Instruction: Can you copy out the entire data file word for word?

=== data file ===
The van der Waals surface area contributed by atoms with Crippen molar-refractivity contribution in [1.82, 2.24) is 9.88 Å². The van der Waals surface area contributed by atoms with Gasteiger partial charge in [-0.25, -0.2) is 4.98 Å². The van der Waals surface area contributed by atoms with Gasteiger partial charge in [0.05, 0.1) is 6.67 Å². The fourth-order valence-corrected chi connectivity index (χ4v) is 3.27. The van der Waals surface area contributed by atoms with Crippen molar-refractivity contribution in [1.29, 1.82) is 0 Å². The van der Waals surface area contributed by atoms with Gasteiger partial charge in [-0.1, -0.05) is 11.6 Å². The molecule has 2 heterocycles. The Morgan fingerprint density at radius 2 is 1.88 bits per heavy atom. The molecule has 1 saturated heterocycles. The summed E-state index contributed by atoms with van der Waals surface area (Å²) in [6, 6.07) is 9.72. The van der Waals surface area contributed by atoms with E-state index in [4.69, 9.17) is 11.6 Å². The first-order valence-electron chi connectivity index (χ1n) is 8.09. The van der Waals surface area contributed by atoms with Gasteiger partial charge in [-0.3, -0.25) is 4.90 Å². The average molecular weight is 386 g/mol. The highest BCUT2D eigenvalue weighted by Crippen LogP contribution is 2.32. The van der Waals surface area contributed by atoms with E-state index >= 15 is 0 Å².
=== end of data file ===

The van der Waals surface area contributed by atoms with Crippen molar-refractivity contribution in [1.82, 2.24) is 9.88 Å². The van der Waals surface area contributed by atoms with Gasteiger partial charge in [-0.25, -0.2) is 4.98 Å². The van der Waals surface area contributed by atoms with Gasteiger partial charge in [0.05, 0.1) is 6.67 Å². The fourth-order valence-corrected chi connectivity index (χ4v) is 3.27. The van der Waals surface area contributed by atoms with Crippen molar-refractivity contribution in [1.29, 1.82) is 0 Å². The van der Waals surface area contributed by atoms with Gasteiger partial charge in [-0.1, -0.05) is 11.6 Å². The molecule has 2 heterocycles. The Morgan fingerprint density at radius 2 is 1.88 bits per heavy atom. The molecule has 1 saturated heterocycles. The summed E-state index contributed by atoms with van der Waals surface area (Å²) in [6, 6.07) is 9.72. The van der Waals surface area contributed by atoms with E-state index in [4.69, 9.17) is 11.6 Å². The first-order valence-electron chi connectivity index (χ1n) is 8.09. The van der Waals surface area contributed by atoms with Gasteiger partial charge in [-0.3, -0.25) is 4.90 Å². The average molecular weight is 386 g/mol. The highest BCUT2D eigenvalue weighted by Crippen LogP contribution is 2.32. The van der Waals surface area contributed by atoms with E-state index >= 15 is 0 Å².